PLANS have been unveiled to create a £20m 'village' on Boars Hill to provide homes for 130 elderly people.

The scheme would see a new community created on a highly sensitive Green Belt site that has been the subject of a seven-year planning row.

The 11-acre site was formerly owned by Warnborough College. Its Edwardian buildings, including the Bishop's Palace and Yatscombe Hall, which was gutted in a fire, have all been demolished.

The company behind the plan, Richmond Villages, specialises in creating purpose-built care communities. It will be seeking to build three large new buildings, which it says will replicate the character of the original buildings in "a contemporary idiom". In addition to a wide choice of accommodation for its elderly residents, Richmond Villages says facilities would be created for members of the local community, These would include a village shop, a restaurant, coffee shop, a library, hairdressers, therapy salon and meeting rooms for local clubs and societies.

Planning permission was earlier granted by Deputy Prime Minister John Prescott for 14 flats, two cottages and a gate house as well as the restoration of Yatscombe Hall.

The scale of what is now being proposed is certain to spark strong opposition, at a time when the Green Belt is being seen as under mounting threat from housing developments.

But the company points to the fact that the site has over years been derelict and that it would provide "a significant increase in the amount of nursing and care accommodation in the Oxford area".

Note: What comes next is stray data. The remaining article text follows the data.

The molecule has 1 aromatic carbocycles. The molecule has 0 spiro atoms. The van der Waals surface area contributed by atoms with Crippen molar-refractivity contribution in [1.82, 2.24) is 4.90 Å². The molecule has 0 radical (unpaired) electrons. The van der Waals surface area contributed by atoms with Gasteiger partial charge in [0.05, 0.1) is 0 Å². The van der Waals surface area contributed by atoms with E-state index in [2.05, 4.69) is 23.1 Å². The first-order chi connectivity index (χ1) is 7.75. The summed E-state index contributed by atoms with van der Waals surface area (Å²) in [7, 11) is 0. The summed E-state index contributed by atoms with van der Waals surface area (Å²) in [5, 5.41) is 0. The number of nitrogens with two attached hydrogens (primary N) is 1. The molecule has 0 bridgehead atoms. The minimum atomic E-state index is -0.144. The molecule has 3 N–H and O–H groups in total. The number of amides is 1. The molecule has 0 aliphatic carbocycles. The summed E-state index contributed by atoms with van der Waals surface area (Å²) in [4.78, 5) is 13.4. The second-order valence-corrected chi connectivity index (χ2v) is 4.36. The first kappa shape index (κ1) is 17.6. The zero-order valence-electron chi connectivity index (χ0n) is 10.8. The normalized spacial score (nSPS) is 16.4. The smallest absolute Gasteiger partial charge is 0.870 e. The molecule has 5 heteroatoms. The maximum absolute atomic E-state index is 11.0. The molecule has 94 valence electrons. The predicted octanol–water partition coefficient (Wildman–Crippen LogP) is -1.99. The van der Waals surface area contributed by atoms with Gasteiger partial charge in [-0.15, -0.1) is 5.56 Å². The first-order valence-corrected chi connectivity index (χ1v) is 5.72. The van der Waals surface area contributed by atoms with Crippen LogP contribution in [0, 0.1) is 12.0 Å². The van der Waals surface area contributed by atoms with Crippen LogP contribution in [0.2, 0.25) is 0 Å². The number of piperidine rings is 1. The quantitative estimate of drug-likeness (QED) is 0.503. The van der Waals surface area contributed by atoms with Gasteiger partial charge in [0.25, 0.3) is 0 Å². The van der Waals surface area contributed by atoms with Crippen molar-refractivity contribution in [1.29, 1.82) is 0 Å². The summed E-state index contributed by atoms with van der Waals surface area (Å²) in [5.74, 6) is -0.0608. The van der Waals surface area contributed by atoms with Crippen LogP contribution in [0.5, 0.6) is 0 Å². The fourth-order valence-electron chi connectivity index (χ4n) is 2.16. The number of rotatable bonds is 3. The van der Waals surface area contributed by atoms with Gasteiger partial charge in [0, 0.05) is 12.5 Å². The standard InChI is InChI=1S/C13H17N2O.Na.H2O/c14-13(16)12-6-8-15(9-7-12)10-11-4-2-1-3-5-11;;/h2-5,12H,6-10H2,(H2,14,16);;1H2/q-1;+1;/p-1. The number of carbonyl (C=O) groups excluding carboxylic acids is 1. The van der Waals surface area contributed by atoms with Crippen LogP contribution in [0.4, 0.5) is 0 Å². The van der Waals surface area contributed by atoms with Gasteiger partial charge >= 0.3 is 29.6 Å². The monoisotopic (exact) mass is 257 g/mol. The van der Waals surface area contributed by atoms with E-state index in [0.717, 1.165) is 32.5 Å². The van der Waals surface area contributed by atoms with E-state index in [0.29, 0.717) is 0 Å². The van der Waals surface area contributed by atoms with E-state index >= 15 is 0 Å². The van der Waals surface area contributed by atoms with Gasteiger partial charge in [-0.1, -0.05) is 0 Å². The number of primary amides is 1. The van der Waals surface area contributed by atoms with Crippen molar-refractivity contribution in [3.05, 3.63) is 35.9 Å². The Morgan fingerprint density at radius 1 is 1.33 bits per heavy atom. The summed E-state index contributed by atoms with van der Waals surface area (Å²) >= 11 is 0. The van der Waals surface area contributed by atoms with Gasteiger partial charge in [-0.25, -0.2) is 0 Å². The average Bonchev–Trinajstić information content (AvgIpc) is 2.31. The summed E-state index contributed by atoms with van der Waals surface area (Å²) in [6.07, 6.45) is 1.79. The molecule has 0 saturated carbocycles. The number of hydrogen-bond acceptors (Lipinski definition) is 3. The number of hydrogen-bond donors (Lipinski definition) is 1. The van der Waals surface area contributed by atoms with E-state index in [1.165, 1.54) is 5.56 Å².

Robin Hughes, development director of Richmond Villages, said: "We acknowledge that it is a Green Belt area, but the site was built on before it became derelict. It is really a brownfield site that sits in the Green Belt."

He hoped the village could open in early 2009.

A public exhibition of the plans is being held at Sunningwell Village Hall on Sunday and Monday (10am to 4.30 pm).

The original proposals to build flats on the site, from Dramay Holdings, was the subject of five planning applications, two public inquiries and two High Court hearings. But it appears the end of the saga may not yet be in sight.

Dr Rosie Allen, of Oxford Preservation Trust, said: "It is far too intensive for this critically sensitive site."

Yatscombe Hall was once home of the classics scholar Prof Gilbert Murray, who entertained such guests there as Gandhi, Einstein and T.E. Lawrence. The Victorian Bishop's Palace, which was ransacked and occupied by squatters during the long planning disputes, had served as an unofficial residence of Oxford bishops until the 1950s.